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Tuesday, 4 August 2015

Willesden Library Learning from Brent Civic Centre

The new Willesden Library Centre is now up and running, although it is still just the Library and the rebuilt Brent Museum with a lot of building work continuing in the surroundings (see below).  This is not so different from the early period of Wembley Library which has subsequently become such a great success.  A period of snagging on big projects such as these is inevitable. 

I am glad to see that lessons seem to have been learnt from the early stages of the Civic Centre, with both water dispensers and signage installed from the beginning this time.  The example below is from the lift.  Nonetheless, I think a bit more will have to emerge.  For example, the customer service bit is far from obvious as you come in.  A friend of mine went all the way to the top and down again before finding it on the ground floor.

Many of the lessons from the Civic Centre seem quite slight.  For example, the early stages of Brent Civic Centre problems with light carpets being soiled.  The carpets in Willesden Library Centre are much darker, and I gather they are carpet tiles rather than carpets, which means that darkly stained areas can be more easily removed.  Similarly I understand that the chairs are easier to clean.

That might seem quite trivial, but it can make a big difference to library users.

Monday, 3 August 2015

Brent Council's Ongoing Employment Issues

Martin Francis' blog Wembley Matters, whilst often unfairly negative about Brent Council and openly politically partisan, has done a good service in highlighting concerns about certain employment practices in the Council.  These have largely centred on the Rosemarie Clark case.

His most recent posts highlight an extremely unusual semi-public statement by Cllr Butt on the issue.

In fact, he kind of problems that have been a concern to me since 2012, and in my view go well beyond the individuals concerned and damage the whole organisation.  It would be much less worrying if the Clarke case were indeed the only instance, but it is not.  I have mentioned these problems a number of times.  I think it is unlikely that the Council will be able to "move forward" as he puts it until these matters have been credibly and publicly investigated.  

Sunday, 2 August 2015

Registering to Vote in Brent

Letters are already going out in Brent to register to vote.  This is especially important as the register for this year will be used as the baseline for drawing up constituency boundaries.  More information about registering is to be found here

Saturday, 1 August 2015

WLWA Progresses Energy from Waste Plant

West London Waste Authority (WLWA) committed to diverting virtually all its waste from landfill back in 2013.  Instead the waste will go to an Energy from waste plant in the West of England.  It recently released an update.  This will be an even more dramatic change across the whole of waste management in West London, than the introduction of Alternate Weekly Collections which is now being imitated by Ealing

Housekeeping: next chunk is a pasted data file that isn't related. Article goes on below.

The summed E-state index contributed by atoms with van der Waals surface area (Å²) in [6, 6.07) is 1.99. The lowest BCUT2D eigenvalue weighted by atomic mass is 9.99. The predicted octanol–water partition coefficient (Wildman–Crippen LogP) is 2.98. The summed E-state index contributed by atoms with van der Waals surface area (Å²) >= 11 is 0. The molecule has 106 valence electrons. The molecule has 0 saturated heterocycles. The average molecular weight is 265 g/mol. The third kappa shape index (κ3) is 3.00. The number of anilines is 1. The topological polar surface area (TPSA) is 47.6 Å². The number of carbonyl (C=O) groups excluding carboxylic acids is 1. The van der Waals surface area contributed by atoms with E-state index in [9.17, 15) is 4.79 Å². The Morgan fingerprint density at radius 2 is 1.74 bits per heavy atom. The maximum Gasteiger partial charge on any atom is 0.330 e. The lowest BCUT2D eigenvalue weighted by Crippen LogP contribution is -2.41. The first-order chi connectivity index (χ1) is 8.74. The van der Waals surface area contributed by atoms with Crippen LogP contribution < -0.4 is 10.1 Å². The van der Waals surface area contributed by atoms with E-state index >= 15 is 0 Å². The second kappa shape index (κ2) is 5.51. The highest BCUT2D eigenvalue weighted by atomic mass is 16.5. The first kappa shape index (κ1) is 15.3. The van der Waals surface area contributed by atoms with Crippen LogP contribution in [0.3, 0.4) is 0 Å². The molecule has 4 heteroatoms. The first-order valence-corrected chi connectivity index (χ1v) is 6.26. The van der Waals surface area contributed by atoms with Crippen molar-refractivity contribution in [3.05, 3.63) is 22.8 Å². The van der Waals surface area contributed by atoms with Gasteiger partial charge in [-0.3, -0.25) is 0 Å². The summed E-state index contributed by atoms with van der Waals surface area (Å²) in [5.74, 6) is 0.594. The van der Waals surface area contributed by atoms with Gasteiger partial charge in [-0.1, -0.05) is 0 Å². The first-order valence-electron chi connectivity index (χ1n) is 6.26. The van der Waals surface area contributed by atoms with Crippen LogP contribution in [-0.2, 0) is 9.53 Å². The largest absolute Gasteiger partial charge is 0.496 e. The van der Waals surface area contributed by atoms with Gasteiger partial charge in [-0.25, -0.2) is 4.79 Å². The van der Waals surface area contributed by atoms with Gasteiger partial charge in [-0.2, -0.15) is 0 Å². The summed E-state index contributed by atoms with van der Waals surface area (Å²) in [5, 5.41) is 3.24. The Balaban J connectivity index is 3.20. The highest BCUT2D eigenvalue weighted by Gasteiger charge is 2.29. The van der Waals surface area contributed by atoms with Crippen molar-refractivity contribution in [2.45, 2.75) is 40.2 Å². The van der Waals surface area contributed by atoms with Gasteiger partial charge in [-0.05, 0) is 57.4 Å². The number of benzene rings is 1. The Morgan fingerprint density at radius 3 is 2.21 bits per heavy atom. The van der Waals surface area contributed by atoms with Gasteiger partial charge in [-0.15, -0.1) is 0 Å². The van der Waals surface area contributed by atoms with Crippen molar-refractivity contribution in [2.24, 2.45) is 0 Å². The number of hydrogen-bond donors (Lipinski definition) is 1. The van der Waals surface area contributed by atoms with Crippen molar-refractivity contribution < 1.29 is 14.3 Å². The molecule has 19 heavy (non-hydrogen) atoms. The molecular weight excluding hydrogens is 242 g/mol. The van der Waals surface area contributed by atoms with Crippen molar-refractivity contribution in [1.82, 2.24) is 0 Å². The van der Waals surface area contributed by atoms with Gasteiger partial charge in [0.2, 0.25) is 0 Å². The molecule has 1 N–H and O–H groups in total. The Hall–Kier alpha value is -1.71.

Friday, 31 July 2015

Martin Francis on the Former Preston Library

Martin Francis reports that the former Preston Library is going to be used for school places again.  This means that the group using it under temporary license will have to move out.  What I find odd about this is that the many problems of the Council just handing the building over to a group have been in the public domain for some time.  In particular, the notion of a peppercorn rent seems wholly unrealistic.

As an addendum, I see that the group gives a precise figure for usage in June, 663.  Measuring performance at volunteer libraries seems essential to me, and I regret that it is not done more often.  In public libraries, June tends to be an unusually good month, but if we assume that for the Preston establishment it is average that would give an annualised footfall of 7,956.  That might seem like a lot, but it demonstrates that a public library service such as Brent Libraries is operating on a totally different scale to the volunteer libraries that are sometimes suggested as their replacement. 

In 2014/15, the Brent library with the lowest footfall was Kingsbury, which had a footfall of 146,870, or 12,239 in an average month.  Brent's other libraries averaged much higher levels.  When people such as Ed Vaizey advocate volunteer libraries they really are suggesting replacing the public library service with something fundamentally different.

Thursday, 30 July 2015

Library Opening Hours in Brent

I remarked in my post on the opening of Willesden Library that it has different opening hours to what became standard as part of the Libraries Transformation Project.  Brent Libraries are due for another review, although I doubt whether it will be as far reaching as the 2011 one.  It would be interesting to see the data as to whether a 9am opening is preferable to (say) the equivalent time in the evening.  I have also heard people argue that Sunday opening would be welcome.  Willesden Library is the only Brent library to open on Sunday mornings as opposed to Sunday afternoons, so it will be interesting to see how popular that is.  Incidentally, I wonder how many Council libraries in the UK still open on Sundays at all?